When communities attempt to police the police, they often get, well… policed.
In several states, organized groups that use police scanners and knowledge of checkpoints to collectively monitor police activities by legally and peacefully filming cops on duty have said they’ve experienced retaliation, including unjustified detainment and arrests as well as police intimidation.
The groups operate under many decentralized organizations, most notably CopWatch and Cop Block, and have proliferated across the United States in the last decade — and especially in the aftermath of the events that continue to unfold in Ferguson, Missouri, after officer Darren Wilson fatally shot unarmed, Black teenager Michael Brown.
Many such groups have begun proactively patrolling their communities with cameras at various times during the week, rather than reactively turning on their cameras when police enter into their neighborhoods or when they happen to be around police activity.
Across the nation, local police departments are responding to organized cop watching patrols by targeting perceived leaders, making arrests, threatening arrests, yanking cameras out of hands and even labeling particular groups “domestic extremist” organizations and part of the sovereign citizens movement — the activities of which the FBI classifies as domestic terrorism.
Courts across the nation at all levels have upheld the right to film police activity. The American Civil Liberties Union (ACLU) and photographer’s assocications have taken many similar incidents to court, consistently winning cases over the years. The Supreme Court has ruled police can’t search an individual’s cellphone data without a warrant. Police also can’t legally delete an individual’s photos or video images under any circumstances.
“Yet, a continuing stream of these incidents (often driven by police who have been fed ‘nonsense‘ about links between photography and terrorism) makes it clear that the problem is not going away,” writes Jay Stanley, a senior policy analyst at the ACLU’s Speech, Privacy & Technology Project.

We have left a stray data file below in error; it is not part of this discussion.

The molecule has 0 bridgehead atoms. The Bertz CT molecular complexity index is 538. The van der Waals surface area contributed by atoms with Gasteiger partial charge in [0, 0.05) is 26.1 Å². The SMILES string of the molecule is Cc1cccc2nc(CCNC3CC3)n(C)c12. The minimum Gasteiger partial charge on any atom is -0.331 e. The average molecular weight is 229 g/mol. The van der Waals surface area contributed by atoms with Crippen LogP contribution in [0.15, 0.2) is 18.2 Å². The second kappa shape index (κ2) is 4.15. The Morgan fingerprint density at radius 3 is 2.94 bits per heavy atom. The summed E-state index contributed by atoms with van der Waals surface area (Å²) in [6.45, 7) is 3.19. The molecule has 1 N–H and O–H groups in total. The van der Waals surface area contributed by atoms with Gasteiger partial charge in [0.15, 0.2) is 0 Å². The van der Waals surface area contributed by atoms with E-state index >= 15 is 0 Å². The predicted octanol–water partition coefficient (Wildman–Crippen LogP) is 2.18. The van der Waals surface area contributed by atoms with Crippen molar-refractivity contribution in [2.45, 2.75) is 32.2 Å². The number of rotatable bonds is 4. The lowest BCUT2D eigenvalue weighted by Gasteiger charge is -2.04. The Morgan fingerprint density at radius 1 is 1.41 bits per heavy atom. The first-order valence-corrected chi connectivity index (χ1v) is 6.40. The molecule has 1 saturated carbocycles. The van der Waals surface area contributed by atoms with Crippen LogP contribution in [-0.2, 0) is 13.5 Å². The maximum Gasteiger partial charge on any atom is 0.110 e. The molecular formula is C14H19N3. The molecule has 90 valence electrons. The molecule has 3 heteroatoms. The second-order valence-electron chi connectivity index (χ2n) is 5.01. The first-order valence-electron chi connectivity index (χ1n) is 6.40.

Sources who have participated in various organized cop watching groups in cities such as New York; Chicago; Cleveland; Las Vegas; Oakland; Arlington, Texas; Austin and lastly Ferguson, Missouri, told Truthout they have experienced a range of police intimidation tactics, some of which have been caught on film. Cop watchers told Truthout they have been arrested in several states, including Texas, New York, Ohio and California in retaliation for their filming activity.
More recently, in September, three cop watchers were arrested while monitoring police activity during a traffic stop in Arlington, Texas. A group of about 20 people, a few of them associated with the Tarrant County Peaceful Streets Project, gathered at the intersection of South Cooper Street and Lynda Lane during a Saturday night on September 6 to film police as they conducted a traffic stop. A video of what happened next was posted at YouTube.
Arlington police charged Janie Lucero, her husband, Kory Watkins and Joseph Tye with interference of public duties. Lucero and Watkins were charged with obstructing a highway while Tye was arrested on charges of refusing to identify himself.
Arlington police have defended the arrests of the three cop watchers, but the watchers say they weren’t interfering with police work, and were told to move 150 feet away from the officers — around the corner of a building where they couldn’t film the officers.
“When we first started [cop watching, the police] seemed kind of bothered a little bit,” Watkins told Truthout. “There was a change somewhere where [the police] started becoming a little bit more offended, and we started having more cop watchers so I guess they felt like they needed to start bringing more officers to traffic stops.”
On the night of Watkin’s arrest, his group had previously monitored two other traffic stops without any confrontation with Arlington police officers before the incident that led to the arrests.
Sometimes, though, retaliation against cop watching groups goes far beyond arresting cop watchers on patrol.
Cops Label Cop Watch Groups Domestic Terrorists
On New Year’s Day in 2012, Antonio Buehler, a West Point graduate and former military officer, witnessed two Austin police officers assaulting a woman. He pulled out his phone.